When I was done, I sat down and read my own first draft. I was shocked: the protagonist was still unskilled and passive. I was baffled. Am I obtuse? How had this happened?
In discussing this issue before, I had blamed bad messaging. Freud had led me wrong, or Joseph Campbell, or Hitchcock. The problem was that I had been unaware that protagonist should be badasses. If I just rejected the false gospel of the unskilled hero, I would be fine. But even when I’m consciously running away from those bad ideas, I end up right back where I started.
Now I see another issue at play. No matter how much I want to have a skilled hero, there are two even stronger counterforces that conspire to turn my heroes into weaklings: Motivation and Conflict. I have always been very aware of the need to maximize both motivation and conflict. What I hadn’t realized was that these two values threaten to undermine two other values: Trust and Respect.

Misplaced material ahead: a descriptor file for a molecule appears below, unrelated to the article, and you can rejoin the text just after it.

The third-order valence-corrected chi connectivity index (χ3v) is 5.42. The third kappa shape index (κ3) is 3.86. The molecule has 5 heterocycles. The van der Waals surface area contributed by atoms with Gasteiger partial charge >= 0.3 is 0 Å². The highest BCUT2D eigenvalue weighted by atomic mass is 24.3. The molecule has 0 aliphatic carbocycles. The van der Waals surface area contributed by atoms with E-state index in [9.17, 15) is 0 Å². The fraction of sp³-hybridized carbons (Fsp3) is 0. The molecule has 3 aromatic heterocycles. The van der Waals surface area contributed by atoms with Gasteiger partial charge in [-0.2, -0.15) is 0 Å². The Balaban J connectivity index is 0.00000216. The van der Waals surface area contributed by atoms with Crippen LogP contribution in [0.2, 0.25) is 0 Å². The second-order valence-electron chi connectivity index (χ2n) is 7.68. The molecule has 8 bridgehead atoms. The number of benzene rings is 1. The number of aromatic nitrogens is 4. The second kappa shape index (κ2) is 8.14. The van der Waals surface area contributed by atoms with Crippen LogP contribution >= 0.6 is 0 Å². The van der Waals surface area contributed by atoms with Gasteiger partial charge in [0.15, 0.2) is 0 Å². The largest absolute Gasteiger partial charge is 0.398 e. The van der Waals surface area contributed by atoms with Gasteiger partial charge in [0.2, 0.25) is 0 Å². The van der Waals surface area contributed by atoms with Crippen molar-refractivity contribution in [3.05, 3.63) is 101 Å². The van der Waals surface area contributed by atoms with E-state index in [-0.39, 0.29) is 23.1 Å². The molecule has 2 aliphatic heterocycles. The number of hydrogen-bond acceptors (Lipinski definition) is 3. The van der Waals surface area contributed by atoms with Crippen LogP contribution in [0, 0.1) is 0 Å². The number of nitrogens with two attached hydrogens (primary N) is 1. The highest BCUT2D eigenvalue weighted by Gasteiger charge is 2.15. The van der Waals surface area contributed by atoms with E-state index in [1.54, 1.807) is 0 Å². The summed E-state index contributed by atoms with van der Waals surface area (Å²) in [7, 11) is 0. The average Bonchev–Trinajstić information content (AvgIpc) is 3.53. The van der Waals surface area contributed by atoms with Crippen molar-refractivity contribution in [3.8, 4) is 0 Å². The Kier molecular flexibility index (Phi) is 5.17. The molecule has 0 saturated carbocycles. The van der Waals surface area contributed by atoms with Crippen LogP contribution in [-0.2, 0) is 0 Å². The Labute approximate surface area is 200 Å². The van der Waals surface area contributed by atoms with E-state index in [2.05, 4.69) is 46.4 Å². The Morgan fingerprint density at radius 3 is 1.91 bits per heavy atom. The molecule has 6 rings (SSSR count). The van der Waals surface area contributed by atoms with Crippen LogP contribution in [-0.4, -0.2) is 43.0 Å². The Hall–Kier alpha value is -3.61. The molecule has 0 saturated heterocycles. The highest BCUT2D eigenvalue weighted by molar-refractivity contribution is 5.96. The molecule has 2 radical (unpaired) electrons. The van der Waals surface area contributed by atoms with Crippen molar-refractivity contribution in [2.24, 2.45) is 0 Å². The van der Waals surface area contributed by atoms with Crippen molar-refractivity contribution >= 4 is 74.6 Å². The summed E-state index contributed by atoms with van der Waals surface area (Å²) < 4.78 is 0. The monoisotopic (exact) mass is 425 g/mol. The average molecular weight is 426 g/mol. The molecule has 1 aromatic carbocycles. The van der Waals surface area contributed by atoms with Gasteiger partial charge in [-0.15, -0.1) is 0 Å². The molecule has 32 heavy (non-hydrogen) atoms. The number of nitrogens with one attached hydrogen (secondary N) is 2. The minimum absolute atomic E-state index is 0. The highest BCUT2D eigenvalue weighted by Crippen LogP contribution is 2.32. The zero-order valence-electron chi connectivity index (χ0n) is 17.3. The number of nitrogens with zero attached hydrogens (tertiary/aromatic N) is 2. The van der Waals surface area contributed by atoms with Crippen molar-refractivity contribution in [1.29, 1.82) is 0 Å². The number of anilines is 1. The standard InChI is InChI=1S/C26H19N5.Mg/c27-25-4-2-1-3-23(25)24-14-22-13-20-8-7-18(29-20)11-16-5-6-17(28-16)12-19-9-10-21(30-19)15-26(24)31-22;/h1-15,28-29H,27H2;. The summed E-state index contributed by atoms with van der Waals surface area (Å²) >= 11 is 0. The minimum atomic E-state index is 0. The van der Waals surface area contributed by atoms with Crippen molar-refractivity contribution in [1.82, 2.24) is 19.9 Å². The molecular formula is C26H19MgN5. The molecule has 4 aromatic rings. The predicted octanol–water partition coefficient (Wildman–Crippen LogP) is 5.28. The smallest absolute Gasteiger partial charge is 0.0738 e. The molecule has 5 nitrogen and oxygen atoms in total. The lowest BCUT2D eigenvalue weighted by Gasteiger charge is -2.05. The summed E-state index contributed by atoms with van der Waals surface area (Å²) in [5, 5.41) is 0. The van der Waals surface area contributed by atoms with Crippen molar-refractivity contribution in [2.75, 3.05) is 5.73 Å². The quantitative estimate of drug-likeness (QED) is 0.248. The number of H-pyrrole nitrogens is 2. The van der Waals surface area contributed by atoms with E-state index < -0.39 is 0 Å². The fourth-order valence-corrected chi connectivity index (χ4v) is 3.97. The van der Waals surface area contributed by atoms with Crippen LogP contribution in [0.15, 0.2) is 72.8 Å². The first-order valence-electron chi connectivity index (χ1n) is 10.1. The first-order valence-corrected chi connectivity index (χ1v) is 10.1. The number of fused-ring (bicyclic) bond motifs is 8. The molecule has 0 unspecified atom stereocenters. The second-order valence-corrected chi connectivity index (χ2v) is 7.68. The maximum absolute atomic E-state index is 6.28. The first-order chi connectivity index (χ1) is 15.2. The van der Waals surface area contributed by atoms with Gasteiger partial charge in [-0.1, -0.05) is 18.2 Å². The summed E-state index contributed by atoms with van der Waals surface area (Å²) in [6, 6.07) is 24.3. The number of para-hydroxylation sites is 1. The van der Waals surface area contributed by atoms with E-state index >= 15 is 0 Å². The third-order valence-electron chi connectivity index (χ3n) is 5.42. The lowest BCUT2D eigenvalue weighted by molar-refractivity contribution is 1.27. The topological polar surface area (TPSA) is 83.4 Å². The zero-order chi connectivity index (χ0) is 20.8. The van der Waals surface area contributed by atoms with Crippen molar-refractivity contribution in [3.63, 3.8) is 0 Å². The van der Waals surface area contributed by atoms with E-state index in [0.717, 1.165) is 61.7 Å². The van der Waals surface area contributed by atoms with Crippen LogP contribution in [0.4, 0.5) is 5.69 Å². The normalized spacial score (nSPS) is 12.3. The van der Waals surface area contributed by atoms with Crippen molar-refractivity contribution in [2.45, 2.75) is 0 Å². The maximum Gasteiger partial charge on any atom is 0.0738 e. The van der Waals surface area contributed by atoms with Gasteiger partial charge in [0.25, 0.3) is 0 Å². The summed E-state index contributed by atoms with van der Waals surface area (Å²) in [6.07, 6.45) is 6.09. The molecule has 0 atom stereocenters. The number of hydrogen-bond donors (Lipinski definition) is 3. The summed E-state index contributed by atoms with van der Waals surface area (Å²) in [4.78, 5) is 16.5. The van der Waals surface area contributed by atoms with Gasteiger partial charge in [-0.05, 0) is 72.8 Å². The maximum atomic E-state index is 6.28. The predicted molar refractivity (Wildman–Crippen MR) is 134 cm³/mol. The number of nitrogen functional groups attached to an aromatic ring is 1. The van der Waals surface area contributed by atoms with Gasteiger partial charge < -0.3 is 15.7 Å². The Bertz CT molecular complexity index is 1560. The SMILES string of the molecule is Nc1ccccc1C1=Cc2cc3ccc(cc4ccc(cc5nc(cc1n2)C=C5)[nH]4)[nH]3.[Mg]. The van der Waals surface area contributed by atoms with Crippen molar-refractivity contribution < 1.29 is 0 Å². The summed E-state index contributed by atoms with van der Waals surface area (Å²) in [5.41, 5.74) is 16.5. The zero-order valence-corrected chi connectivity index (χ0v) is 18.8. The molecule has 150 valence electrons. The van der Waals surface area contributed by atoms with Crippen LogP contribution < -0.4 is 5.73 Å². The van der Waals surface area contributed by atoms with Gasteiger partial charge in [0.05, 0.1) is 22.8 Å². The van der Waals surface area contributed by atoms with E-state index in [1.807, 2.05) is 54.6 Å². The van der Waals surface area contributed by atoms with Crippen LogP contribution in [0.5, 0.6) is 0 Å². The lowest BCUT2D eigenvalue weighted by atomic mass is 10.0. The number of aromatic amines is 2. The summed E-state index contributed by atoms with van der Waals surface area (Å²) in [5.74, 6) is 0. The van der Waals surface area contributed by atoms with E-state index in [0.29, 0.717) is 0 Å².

Here’s one of the “truisms” I have often cited about screenwriting: “The basis of any story is that you put your character up in a tree and you throw rocks at them. If you’ve got a problem with your story, it’s probably because they’re not up in a tree (not enough motivation) or you’re not throwing rocks at them (not enough conflict).” This has always been gospel to me. Even when I discovered that my heroes weren’t earning the trust and respect of my readers, I thought I could just add some badass-ery and some vulnerability to my pre-existing formula. But all of the trust and respect I added somehow leached out again between the outline and the finished work. Why? Not because I didn’t value it, but because I valued motivation and conflict more. And the easiest way to maximize motivation and conflict is to give your hero less proactivity and fewer skills.
So the real question is: which is more important, fears or cheers? We’ll pick up there tomorrow.